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Each year a different school offering a Chinese program hosts Confucius Institute Day. It is Pathfinder’s turn this year. Our theme is learning about Chinese culture through sports and leisure.
We will start at 1:00 with a celebration of our Confucius classroom and a few kind words from our principal. The day will also feature performances by the Dearborn Park student lion dance team and various martial arts demonstrations. Following these presentations, families will be invited to participate in activities at various stations, including Chinese jump rope, Tai Chi, and more. As families move through the stations, they will earn stamps on their passports and Chinese coins!
We will also have a drawings for fun activity books provided by Beijing University Press.
A lunch of rice, noodles, and spicy chicken will be served from 2:30 to 3:30. We hope to see you all there.
This Social Justice Film Institute is a Community Benefit Cinema cause for the Duwamish Longhouse. All donations and sales will go directly to Duwamish Tribal Services.
Gary Stroutsos will present an evening playing traditional Hopi flute music and showing the accompanying documentary, Öngtupqa. Öngtupqa – the Hopi name for Grand Canyon, that translates to “Salt Canyon” is the creation of musicians’ Clark Tenakhongva, Vice Chairman of the Hopi Tribe and renowned traditional singer; Gary Stroutsos playing the Hopi long flute, and Matthew Nelson playing clay pot percussion.
This documentary film Öngtupqa shares Hopi cultural connections to the canyon through music and spoken word, stunning images of Grand Canyon, live music footage, time-lapse imagery, and much more. The trio recorded the album inside the Grand Canyon’s Desert View Watchtower, a stone edifice located on the south rim of the canyon, whose architecture is inspired by Puebloan ruins. Clark Tenakhongva, Gary Stroutsos and Matthew Nelson use their mastery of voice, flute and clay pot percussion to bring the acoustics within the Watchtower to life. Öngtupqa music is an acoustic soundscape intended to honor the surrounding landscape through music created on-site that could never be replicated in a studio far from the views and spirit of Grand Canyon.
Gary Stroutsos live performances have captivated audiences around the world. His meditative flute music and time-honored stories evoke the lands and cultures that he has studied over the course of his 35-year career. Gary’s mission is to carry the music forward to future generations and to promote stewardship of diverse cultures and the natural environment.
The Seattle Peace Chorus is proud to present our up-coming concert People of the Drum, in honor of Native Americans and their contributions to our nation, community, and environment. We wish to express our solidarity with them and with their struggle for identity and cultural preservation. Our concert program represents a collaboration with our Native American communities and features music composed by Frederick N. West, the director of the Seattle Peace Chorus. Native American singers, drummers, story tellers, and tribal elders will be an integral part of our concert.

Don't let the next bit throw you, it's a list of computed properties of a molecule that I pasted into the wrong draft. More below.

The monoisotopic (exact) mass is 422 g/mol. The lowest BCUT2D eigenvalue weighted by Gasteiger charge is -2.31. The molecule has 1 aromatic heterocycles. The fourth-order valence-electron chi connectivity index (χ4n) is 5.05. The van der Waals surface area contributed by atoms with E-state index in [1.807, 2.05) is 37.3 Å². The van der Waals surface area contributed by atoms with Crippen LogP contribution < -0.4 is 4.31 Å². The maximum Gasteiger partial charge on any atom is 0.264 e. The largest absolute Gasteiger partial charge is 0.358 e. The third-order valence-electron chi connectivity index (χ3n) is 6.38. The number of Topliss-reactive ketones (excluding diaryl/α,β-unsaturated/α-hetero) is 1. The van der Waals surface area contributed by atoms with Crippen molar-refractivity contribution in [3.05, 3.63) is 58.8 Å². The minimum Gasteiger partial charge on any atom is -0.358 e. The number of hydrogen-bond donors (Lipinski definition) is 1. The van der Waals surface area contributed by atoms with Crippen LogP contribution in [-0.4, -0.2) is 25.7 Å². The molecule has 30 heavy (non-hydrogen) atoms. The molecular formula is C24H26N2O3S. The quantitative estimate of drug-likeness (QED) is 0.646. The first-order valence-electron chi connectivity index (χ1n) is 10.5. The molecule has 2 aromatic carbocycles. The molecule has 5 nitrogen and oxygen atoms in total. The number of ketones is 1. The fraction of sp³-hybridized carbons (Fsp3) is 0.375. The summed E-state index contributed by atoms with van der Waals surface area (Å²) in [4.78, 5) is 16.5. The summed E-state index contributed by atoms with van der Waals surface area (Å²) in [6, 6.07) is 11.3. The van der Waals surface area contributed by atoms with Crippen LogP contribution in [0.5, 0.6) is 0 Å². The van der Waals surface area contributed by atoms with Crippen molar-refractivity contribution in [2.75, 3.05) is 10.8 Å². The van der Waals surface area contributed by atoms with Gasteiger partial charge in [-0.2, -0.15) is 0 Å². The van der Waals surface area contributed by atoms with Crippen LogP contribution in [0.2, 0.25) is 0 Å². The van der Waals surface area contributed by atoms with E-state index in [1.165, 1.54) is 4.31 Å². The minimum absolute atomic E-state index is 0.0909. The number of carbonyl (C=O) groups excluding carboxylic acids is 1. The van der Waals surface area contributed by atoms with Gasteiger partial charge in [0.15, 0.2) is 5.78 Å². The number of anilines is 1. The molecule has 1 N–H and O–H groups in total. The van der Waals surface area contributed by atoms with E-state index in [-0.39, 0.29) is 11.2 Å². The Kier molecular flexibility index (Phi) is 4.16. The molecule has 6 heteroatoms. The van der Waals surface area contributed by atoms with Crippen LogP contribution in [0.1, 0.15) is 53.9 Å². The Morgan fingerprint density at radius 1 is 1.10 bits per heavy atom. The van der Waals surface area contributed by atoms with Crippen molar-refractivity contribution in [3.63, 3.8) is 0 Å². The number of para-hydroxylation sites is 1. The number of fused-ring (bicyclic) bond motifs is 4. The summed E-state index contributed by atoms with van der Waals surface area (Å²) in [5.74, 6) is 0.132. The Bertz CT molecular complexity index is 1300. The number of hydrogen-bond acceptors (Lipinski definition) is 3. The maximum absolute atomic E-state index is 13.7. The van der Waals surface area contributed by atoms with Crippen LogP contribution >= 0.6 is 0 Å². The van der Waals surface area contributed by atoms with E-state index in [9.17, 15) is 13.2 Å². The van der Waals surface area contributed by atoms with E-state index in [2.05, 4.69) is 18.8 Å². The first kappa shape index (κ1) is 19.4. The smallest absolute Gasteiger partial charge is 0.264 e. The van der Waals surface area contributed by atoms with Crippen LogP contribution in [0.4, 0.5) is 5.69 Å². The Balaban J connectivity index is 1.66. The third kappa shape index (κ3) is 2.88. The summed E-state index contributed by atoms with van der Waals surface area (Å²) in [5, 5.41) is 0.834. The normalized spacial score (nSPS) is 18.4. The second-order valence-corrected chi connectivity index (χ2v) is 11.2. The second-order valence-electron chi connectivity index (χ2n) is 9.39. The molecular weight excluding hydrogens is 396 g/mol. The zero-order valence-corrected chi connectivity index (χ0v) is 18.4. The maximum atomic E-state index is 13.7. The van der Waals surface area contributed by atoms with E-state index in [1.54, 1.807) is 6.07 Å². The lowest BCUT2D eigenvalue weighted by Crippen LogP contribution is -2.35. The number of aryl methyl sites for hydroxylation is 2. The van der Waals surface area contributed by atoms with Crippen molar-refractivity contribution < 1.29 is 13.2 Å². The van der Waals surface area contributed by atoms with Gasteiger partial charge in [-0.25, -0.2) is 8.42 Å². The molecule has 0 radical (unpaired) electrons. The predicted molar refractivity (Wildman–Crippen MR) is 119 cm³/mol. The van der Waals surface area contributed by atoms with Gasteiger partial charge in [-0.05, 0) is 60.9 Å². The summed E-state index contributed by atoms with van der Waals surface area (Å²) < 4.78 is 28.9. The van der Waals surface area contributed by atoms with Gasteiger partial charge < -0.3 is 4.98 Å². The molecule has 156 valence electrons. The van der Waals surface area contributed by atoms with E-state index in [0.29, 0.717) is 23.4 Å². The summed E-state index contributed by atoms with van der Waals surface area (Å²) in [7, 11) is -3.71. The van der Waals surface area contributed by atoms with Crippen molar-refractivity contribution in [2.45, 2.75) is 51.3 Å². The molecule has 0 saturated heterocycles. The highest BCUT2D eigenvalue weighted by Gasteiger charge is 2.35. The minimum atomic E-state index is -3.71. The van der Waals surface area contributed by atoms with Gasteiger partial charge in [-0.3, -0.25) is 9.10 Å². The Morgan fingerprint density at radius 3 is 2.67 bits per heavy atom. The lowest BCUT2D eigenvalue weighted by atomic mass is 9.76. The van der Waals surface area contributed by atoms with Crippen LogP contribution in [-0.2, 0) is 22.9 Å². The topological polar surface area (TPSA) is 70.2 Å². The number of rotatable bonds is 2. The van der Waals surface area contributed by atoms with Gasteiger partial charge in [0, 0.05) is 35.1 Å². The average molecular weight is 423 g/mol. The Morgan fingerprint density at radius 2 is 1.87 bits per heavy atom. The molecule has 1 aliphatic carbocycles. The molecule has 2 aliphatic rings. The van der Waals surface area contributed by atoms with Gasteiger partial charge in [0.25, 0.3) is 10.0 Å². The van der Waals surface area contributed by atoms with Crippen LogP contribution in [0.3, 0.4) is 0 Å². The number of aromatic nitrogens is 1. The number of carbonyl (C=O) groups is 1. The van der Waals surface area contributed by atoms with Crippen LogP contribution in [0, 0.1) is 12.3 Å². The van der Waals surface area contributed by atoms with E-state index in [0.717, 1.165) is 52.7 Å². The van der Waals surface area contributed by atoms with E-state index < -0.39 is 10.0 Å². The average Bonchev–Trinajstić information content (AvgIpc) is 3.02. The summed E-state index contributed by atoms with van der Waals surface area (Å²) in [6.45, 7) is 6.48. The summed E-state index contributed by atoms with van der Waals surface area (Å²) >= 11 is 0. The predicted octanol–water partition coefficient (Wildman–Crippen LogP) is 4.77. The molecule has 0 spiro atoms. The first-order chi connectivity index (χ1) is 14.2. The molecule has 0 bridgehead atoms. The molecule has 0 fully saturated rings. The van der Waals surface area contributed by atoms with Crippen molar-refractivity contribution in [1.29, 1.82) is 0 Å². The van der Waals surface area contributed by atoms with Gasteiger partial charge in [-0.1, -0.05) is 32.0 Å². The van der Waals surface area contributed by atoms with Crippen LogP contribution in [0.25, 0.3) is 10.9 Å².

Native American tribes in the United States have struggled for years to uphold treaties that protect their rights to fishing, hunting, and preservation of their sacred grounds. This work will include poetic renderings of these and other legacies, including the Navajo prayer “Beauty before us, beauty behind us, we walk in beauty; it is finished in beauty.”
We present this concert at two Native American sites in Seattle with limited seating: Daybreak Star Indian Cultural Center, and the Duwamish Longhouse and Cultural Center.
• Frederick N. West, Director Seattle Peace Chorus and composer of the musical program
• Sondra Segundo, Haida singer
• Johnny Moses, Tulalip storyteller
• Kevin Locke, Lakota hoop dancer, story teller, and Native American flute expert (Duwamish Longhouse only)
• Professional chamber orchestra
• Edie Loyer Nelson, Duwamish tribal elder
Thank you for your contribution and your support. Our goals of promoting peace and justice and making connections with justice-minded people of our Seattle community, our country, and the world is enhanced by your support both in attendance at our concerts and financially.
Your ticket for Sunday or Saturday is good for only the given date and venue. Seating is limited, so get your tickets as soon as possible from a chorus member, or on Brown Paper Tickets.
Fall nature outings are open for registration now! Sign up for the popular nighttime walks, bird tours, mushroom walks, and so much more…
Winter Wander Along Longfellow Creek at Camp Long.
Longfellow Creek is a major waterway in West Seattle. It is also a little piece of the wild in the middle of the city. Coho salmon migrate up this waterway; beavers build dams and lodges on this creek; owls hunt for food along this artery. Explore a portion of this urban wilderness with a Seattle Urban Nature Guide. Look for seasonal changes and get to know some of your wild neighbors.
Be prepared to do some hiking over uneven terrain on this program.
Ages 6 and older. All children must be accompanied by an adult.
Everyone attending the program must be registered.
Meet the leader at the Camp Long Lodge.